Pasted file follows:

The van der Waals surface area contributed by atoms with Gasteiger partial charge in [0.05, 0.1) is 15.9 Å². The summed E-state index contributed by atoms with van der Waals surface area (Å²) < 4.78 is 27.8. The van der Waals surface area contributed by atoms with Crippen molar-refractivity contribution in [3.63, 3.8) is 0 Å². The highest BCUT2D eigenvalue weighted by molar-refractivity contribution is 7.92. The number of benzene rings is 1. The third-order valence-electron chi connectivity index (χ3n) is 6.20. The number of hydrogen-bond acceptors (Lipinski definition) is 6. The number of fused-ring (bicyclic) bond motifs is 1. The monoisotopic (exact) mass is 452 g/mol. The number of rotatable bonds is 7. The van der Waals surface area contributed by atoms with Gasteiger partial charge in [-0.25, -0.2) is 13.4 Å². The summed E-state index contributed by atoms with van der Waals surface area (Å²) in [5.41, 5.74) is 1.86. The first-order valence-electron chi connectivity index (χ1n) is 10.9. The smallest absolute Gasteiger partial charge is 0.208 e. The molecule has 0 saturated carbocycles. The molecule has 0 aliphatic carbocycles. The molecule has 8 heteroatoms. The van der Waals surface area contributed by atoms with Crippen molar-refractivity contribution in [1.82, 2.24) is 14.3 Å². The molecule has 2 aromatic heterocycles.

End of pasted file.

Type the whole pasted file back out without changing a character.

The van der Waals surface area contributed by atoms with Gasteiger partial charge in [0.05, 0.1) is 15.9 Å². The summed E-state index contributed by atoms with van der Waals surface area (Å²) < 4.78 is 27.8. The van der Waals surface area contributed by atoms with Crippen molar-refractivity contribution in [3.63, 3.8) is 0 Å². The highest BCUT2D eigenvalue weighted by molar-refractivity contribution is 7.92. The number of benzene rings is 1. The third-order valence-electron chi connectivity index (χ3n) is 6.20. The number of hydrogen-bond acceptors (Lipinski definition) is 6. The number of fused-ring (bicyclic) bond motifs is 1. The monoisotopic (exact) mass is 452 g/mol. The number of rotatable bonds is 7. The van der Waals surface area contributed by atoms with Gasteiger partial charge in [-0.25, -0.2) is 13.4 Å². The summed E-state index contributed by atoms with van der Waals surface area (Å²) in [5.41, 5.74) is 1.86. The first-order valence-electron chi connectivity index (χ1n) is 10.9. The smallest absolute Gasteiger partial charge is 0.208 e. The molecule has 0 saturated carbocycles. The molecule has 0 aliphatic carbocycles. The molecule has 8 heteroatoms. The van der Waals surface area contributed by atoms with Crippen molar-refractivity contribution in [1.82, 2.24) is 14.3 Å². The molecule has 2 aromatic heterocycles.